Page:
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Open Access Publications from the University of California

The PI3K/Akt pathway is involved in procyanidin-mediated suppression of human colorectal cancer cell growth

  • Author(s): Choy, YY
  • Fraga, M
  • Mackenzie, GG
  • Waterhouse, AL
  • Cremonini, E
  • Oteiza, PI
  • et al.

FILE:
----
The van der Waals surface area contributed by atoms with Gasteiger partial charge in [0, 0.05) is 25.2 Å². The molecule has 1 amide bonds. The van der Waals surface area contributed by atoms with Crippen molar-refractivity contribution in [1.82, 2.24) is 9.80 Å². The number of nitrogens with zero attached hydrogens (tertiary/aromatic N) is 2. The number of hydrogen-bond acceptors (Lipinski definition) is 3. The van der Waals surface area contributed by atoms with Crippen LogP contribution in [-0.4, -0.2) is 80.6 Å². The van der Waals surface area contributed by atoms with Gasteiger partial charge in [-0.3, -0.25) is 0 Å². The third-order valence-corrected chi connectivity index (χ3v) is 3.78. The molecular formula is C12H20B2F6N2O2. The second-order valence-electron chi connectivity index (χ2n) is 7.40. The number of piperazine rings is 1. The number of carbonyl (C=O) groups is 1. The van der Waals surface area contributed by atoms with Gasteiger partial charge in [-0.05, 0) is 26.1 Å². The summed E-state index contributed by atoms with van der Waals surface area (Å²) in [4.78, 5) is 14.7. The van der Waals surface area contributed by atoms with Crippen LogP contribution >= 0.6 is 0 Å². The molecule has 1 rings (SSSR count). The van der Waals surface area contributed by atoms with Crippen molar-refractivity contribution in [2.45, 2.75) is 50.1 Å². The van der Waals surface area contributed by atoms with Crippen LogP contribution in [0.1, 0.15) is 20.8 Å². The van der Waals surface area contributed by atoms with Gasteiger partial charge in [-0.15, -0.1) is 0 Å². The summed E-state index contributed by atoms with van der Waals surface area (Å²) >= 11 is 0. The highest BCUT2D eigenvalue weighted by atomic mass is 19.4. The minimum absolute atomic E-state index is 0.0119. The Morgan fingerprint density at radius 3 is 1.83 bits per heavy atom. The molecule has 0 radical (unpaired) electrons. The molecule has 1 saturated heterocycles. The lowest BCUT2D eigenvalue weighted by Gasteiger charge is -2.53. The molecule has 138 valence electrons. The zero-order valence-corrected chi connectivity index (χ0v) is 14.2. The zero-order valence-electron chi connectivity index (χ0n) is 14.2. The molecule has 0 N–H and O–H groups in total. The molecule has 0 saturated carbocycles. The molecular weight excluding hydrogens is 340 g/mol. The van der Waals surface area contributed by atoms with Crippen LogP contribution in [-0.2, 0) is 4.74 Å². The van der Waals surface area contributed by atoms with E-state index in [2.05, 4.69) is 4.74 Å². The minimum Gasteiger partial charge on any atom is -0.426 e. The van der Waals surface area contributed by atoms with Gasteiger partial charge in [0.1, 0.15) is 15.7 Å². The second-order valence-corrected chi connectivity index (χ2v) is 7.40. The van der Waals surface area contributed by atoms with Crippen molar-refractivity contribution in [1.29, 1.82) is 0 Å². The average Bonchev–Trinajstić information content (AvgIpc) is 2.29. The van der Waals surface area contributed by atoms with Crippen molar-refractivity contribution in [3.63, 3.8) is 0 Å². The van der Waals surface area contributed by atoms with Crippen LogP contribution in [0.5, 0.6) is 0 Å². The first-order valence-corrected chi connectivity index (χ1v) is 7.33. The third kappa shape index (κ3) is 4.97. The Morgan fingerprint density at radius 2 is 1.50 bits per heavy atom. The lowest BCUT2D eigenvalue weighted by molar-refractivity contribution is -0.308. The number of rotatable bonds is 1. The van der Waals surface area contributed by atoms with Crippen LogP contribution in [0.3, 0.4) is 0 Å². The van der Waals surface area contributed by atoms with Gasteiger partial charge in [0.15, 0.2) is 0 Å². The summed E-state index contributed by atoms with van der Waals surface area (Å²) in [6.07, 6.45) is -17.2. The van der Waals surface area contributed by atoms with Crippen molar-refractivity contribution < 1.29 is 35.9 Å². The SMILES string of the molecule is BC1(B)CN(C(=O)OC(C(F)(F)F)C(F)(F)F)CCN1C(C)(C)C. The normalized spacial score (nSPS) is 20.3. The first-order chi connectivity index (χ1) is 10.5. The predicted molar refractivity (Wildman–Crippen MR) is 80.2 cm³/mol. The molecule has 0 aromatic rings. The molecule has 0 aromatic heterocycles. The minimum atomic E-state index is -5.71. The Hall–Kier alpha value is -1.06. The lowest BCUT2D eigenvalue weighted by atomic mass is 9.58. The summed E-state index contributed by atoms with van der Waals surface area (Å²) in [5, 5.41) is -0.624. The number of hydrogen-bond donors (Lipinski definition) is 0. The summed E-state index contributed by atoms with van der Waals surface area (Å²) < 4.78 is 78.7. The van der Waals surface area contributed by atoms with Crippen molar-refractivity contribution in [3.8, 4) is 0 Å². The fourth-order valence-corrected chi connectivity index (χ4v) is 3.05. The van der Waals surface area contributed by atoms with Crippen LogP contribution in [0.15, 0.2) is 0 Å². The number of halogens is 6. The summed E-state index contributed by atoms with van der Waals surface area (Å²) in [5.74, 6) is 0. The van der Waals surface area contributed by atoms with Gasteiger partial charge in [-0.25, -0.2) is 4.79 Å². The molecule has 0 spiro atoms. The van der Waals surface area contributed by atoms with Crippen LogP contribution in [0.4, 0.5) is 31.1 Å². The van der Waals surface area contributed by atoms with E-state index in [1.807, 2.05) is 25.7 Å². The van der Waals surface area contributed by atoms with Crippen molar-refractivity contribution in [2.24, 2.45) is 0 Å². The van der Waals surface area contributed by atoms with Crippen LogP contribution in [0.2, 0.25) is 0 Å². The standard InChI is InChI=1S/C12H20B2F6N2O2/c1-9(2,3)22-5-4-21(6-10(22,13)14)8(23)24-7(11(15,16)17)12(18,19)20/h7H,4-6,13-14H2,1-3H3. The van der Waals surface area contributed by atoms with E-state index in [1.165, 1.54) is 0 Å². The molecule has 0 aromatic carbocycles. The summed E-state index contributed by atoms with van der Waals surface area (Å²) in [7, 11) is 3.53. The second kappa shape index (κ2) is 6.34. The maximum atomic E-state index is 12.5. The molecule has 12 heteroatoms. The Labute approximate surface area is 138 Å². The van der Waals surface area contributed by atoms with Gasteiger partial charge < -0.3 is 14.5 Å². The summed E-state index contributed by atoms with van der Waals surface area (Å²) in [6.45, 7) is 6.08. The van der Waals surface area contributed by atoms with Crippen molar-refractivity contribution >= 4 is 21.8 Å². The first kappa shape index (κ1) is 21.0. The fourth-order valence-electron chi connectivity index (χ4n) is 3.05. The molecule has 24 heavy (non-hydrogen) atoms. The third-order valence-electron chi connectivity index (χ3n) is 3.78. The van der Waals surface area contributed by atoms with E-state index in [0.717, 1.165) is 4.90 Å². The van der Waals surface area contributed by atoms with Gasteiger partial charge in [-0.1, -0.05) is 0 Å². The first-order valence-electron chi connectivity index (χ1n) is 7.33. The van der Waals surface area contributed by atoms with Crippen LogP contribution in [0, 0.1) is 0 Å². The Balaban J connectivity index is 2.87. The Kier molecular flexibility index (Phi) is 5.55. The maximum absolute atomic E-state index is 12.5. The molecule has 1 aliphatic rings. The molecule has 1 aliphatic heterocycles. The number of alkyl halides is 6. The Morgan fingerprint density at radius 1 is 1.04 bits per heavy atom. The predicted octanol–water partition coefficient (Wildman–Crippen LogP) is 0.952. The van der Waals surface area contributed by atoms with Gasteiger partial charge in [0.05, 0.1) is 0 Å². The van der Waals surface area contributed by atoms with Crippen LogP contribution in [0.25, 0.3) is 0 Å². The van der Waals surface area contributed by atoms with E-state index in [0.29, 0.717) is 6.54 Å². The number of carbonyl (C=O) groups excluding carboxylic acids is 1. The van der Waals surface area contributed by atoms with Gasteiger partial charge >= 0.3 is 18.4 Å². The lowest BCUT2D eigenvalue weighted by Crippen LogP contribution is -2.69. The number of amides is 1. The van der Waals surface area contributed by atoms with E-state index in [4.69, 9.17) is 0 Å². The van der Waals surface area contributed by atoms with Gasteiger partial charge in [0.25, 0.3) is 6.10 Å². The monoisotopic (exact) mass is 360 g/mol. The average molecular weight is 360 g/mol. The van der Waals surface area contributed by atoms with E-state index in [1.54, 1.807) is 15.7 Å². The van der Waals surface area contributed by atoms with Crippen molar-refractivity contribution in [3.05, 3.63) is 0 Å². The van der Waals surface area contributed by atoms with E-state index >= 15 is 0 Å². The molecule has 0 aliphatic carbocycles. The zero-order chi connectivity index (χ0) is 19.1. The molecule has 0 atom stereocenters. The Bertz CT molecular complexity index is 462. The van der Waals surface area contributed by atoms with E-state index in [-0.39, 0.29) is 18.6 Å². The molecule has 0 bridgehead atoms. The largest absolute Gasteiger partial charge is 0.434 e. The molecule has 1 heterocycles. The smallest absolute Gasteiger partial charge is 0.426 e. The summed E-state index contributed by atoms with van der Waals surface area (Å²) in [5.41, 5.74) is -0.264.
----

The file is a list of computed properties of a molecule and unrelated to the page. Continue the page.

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© 2016 Wiley Periodicals, Inc. Colorectal cancer (CRC) has the third highest incidence worldwide. Epidemiological studies showed that the consumption of fruit and vegetables containing procyanidins (PCA), polymers of flavan-3-ols, is associated with lower CRC risk. However, the molecular mechanisms supporting this positive association are unclear. This study investigated the capacity of PCA with different degrees of polymerization to reduce CRC cell growth, characterizing the underlying mechanisms. Compared to the monomer ((−)-epicatechin) and the trimer, the hexamer (Hex) was the most active at reducing CRC cell viability. Hex caused a concentration- (2.5–50 μM) and time- (24–72 h) dependent decrease in the viability of six human CRC cell lines in culture. Hex caused CRC apoptotic Caco-2 cell death within 24 h, as evidenced by caspase 3 and caspase 9 activation, DNA fragmentation, and changes in nuclear morphology/staining. Hex-induced apoptosis occurs through the mitochondrial pathway, as evidenced by an increased Bad mitochondrial translocation, and cytochrome c release from the mitochondria to the cytosol. Hex also arrested the Caco-2 cell cycle at G2/M phase and upregulated genes involved in autophagy. Mechanistically, in Caco-2 cells Hex inhibited the PI3K/Akt signaling pathway, causing the downstream downregulation of proteins involved in the regulation of cell survival (Bad, GSK-3β). Accordingly, the Akt inhibitor MKK-2206 decreased Bad and GSK-3β phosphorylation. MKK-2206 decreased cell growth, having an additive effect with Hex. In conclusion, our results show that large PCA can inhibit CRC cell growth via the Akt kinase pathway, demonstrating a mechanism to explain the epidemiological evidence linking PCA-rich diets with lower CRC risk. © 2016 Wiley Periodicals, Inc.

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